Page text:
It can be a major inconvenience when a favorite product is out of stock at a store, especially when it happens on a regular basis. For small retail store owners in Africa’s informal and fragmented retail markets, however, running out of product stock can be a huge blow to their bottom line.
It’s a challenge Daniel Yu took on six years ago when he founded business-to-business (B2B) marketplace Wasoko, hoping to disrupt a billion-dollar industry with huge growth potential through the continent.
“Anything that can be done to improve efficiency and ultimately improve the accessibility and availability of these essential goods for one and a half billion people is going to be a huge undertaking,” said Yu, Global CEO. and founder of Africa-focused B2B e-commerce. startup, PYMNTS said in an interview.
Since its launch in 2016, the business has grown into a thriving pan-African marketplace with over 50,000 informal retailers in its network across East and West Africa – Kenya, Tanzania, Rwanda, Uganda, Côte d’Ivoire. ‘Ivory and Senegal – with increasing incomes over the years. 500% in the last 12 months and more than 2.5 million orders completed during this period.
Through Wasoko’s platform, informal retailers can order products via SMS or mobile app, which are then automatically forwarded to a warehouse or distribution center for free same-day delivery to their store, often less. three hours.
When it comes to facilitating cross-border payments, especially in emerging markets like Africa with relatively weak payment infrastructure, this can be a challenge for businesses. However, Yu said the prevalence of cash transactions in the markets the company operates in has worked in his favor.
“We actually still collect mostly cash on delivery, and the majority of that is still cash,” he explained. “[That] is a reflection of the fact that informal retailers operating in local communities still largely serve their consumers in cash.
Since its launch in 2016, the business has exploded, which Yu attributes to an industry worth more than $600 billion a year. “This is the amount of consumer goods that are being bought and sold in informal retail stores across the African continent right now,” he added.
With those numbers and growth potential, investor interest has skyrocketed, allowing the B2B company to close a $125 million Series B funding round this month, which claimed to be the biggest ever. of non-FinTech financing and venture capital raised in Africa.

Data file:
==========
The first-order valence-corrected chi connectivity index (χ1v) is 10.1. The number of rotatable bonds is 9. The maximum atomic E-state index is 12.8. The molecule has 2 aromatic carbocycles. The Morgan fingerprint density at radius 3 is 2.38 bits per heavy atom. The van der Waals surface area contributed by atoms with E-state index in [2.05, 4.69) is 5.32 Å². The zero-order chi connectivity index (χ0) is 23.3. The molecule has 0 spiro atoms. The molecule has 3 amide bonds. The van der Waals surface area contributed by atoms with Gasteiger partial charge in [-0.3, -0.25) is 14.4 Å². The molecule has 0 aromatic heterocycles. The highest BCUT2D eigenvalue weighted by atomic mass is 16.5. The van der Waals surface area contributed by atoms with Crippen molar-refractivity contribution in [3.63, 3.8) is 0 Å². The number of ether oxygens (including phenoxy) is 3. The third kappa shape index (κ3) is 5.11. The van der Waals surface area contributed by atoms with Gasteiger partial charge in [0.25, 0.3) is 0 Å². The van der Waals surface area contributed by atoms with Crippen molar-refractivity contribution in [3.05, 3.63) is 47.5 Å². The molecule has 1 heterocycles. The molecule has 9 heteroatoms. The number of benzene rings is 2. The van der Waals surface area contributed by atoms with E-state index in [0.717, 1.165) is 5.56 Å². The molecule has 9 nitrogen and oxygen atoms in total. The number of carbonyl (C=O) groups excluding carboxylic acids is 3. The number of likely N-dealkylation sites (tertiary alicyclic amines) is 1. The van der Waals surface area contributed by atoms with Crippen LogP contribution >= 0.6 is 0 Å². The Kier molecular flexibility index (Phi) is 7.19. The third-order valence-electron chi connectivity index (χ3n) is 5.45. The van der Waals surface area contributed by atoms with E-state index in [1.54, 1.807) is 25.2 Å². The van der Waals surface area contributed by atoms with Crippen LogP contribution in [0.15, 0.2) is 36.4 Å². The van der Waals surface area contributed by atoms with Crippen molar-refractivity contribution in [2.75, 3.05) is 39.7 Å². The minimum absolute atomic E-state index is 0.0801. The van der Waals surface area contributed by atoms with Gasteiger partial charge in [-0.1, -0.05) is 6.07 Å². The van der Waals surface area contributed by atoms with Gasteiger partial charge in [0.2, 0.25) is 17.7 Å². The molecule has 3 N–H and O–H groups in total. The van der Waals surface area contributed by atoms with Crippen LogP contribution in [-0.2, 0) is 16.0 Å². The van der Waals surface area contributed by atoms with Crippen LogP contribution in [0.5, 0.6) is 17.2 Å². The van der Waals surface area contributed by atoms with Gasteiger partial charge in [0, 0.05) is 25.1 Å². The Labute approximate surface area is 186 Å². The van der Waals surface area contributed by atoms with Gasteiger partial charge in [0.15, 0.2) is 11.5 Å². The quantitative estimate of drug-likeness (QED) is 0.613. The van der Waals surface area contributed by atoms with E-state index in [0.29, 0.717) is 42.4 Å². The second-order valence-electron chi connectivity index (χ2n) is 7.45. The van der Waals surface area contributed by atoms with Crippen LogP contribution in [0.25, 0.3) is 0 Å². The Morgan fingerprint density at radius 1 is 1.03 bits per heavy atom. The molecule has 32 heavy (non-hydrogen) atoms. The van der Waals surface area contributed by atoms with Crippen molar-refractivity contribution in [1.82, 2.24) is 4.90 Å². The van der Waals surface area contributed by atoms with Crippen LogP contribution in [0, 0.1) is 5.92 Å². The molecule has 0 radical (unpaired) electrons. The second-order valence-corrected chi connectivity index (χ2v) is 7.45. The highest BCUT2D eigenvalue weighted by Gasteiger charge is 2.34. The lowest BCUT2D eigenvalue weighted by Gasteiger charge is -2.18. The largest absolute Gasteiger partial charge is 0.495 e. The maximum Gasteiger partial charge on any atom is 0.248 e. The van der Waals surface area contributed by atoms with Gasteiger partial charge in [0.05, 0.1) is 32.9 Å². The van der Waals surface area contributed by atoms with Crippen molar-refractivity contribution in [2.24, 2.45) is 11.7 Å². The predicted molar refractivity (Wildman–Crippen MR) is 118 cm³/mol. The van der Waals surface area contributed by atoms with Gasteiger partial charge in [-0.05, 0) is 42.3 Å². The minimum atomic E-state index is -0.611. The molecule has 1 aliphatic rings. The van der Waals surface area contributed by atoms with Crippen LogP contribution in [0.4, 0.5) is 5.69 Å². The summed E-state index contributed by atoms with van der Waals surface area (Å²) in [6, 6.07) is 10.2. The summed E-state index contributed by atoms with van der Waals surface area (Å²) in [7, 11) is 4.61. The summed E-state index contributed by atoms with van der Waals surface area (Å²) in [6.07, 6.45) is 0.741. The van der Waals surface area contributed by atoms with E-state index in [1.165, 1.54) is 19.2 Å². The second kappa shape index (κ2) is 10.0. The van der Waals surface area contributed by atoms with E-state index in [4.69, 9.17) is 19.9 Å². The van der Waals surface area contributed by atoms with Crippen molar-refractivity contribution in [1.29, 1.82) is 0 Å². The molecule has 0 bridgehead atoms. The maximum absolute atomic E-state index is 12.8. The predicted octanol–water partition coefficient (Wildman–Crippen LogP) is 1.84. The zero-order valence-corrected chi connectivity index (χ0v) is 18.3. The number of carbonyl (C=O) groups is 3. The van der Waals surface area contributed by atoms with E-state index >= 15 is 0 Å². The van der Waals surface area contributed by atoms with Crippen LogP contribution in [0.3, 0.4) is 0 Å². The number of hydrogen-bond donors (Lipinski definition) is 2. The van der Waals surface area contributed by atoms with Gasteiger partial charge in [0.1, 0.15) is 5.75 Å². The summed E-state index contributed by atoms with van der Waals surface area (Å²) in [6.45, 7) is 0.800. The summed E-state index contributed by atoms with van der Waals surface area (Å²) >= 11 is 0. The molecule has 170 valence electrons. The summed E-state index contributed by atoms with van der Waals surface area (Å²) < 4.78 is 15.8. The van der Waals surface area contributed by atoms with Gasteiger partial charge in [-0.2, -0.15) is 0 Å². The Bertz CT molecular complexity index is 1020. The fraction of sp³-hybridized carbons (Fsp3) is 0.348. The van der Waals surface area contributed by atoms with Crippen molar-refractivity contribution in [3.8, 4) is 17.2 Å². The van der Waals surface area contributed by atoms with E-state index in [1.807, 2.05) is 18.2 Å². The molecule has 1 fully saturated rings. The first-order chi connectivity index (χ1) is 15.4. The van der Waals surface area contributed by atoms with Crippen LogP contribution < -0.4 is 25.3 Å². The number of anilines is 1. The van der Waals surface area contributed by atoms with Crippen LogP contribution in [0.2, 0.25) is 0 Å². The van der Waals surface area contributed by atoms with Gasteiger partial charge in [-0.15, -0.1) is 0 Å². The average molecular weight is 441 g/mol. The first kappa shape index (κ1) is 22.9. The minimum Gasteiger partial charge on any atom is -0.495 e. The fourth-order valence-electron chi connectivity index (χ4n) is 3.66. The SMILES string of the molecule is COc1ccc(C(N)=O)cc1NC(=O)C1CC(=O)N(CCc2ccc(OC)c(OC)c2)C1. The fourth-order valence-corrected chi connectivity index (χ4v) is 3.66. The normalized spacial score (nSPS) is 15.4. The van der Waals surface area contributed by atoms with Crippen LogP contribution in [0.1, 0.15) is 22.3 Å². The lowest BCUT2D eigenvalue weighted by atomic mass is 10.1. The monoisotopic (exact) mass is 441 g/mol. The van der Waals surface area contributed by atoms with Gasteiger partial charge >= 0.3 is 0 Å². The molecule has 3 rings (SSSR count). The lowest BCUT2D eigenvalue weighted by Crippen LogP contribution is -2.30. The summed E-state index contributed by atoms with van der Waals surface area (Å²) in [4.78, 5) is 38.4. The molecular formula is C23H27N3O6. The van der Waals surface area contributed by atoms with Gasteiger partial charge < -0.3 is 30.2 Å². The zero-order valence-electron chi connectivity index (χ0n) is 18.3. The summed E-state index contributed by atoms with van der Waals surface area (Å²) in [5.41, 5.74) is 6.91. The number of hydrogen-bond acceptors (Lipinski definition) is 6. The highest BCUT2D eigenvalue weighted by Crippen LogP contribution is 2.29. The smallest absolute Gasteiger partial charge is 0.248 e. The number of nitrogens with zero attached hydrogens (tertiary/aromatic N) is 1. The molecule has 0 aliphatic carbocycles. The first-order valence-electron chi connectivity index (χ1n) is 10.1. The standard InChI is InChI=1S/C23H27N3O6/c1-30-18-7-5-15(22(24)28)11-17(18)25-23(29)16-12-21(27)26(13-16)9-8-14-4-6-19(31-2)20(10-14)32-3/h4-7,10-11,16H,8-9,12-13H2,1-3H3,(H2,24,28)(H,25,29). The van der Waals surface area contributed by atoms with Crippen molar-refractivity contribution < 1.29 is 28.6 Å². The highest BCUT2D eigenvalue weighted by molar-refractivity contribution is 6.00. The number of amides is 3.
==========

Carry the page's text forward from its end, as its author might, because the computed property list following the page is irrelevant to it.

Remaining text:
Read more: B2B e-commerce startup Sokowatch announces name change to Wasoko after $125m funding round
Partly as a result of Wasoko’s rapid growth, the company encountered issues with sourcing and sourcing products from manufacturers.
“And that means we’re going to place a purchase order for 10,000 boxes of soap and we’ll only receive 6,000, which is very frustrating because it will lead to stock-outs for our customers – the products won’t be available to them. restocking,” Yu explained.
This can lead to a poor experience for customers, so improving supply chains to help build capacity at supplier level has become essential – something an in-house brand could potentially address.
“Private label is something we’re actively exploring right now,” Yu said. “I think the opportunities to integrate more vertically into our value chain is exactly what’s going to unlock some of those constraints.”
One of the areas where the company has done better is its BNPP (buy now, pay later) offering, which currently generates more than 10% of Wasoko’s total sales volume in its markets.
According to Yu, the BNPL product is just the beginning, providing an opportunity for a wide range of services that Wasoko can offer “thanks to unique relationships, data and infrastructure that we have built to serve the African mass market. which previously had no directly digitized service”. platforms offering such services.
To better address the working capital constraints faced by local retailers, Wasoko is exploring other financial offerings that may be available to merchants, including direct loans and insurance products in the near future.
“I think we have the opportunity to be, in a sense, a market for financial services where existing institutions, banks [and] insurance companies would be able to access our network of customers, and we can help facilitate access to their products in a way that they never had channels to distribute them before,” said he noted.
The company also plans to replicate the success of the model in six other cities by the end of 2022, including in Nigeria and other Southern African markets.
The company is also looking to expand its product offering and is considering other services that could be offered to merchants and even other players in the value chain.
“Both strategies of innovation and internal research and development, as well as potential external investments and even acquisitions, can help us achieve growth in these two categories,” Yu said.
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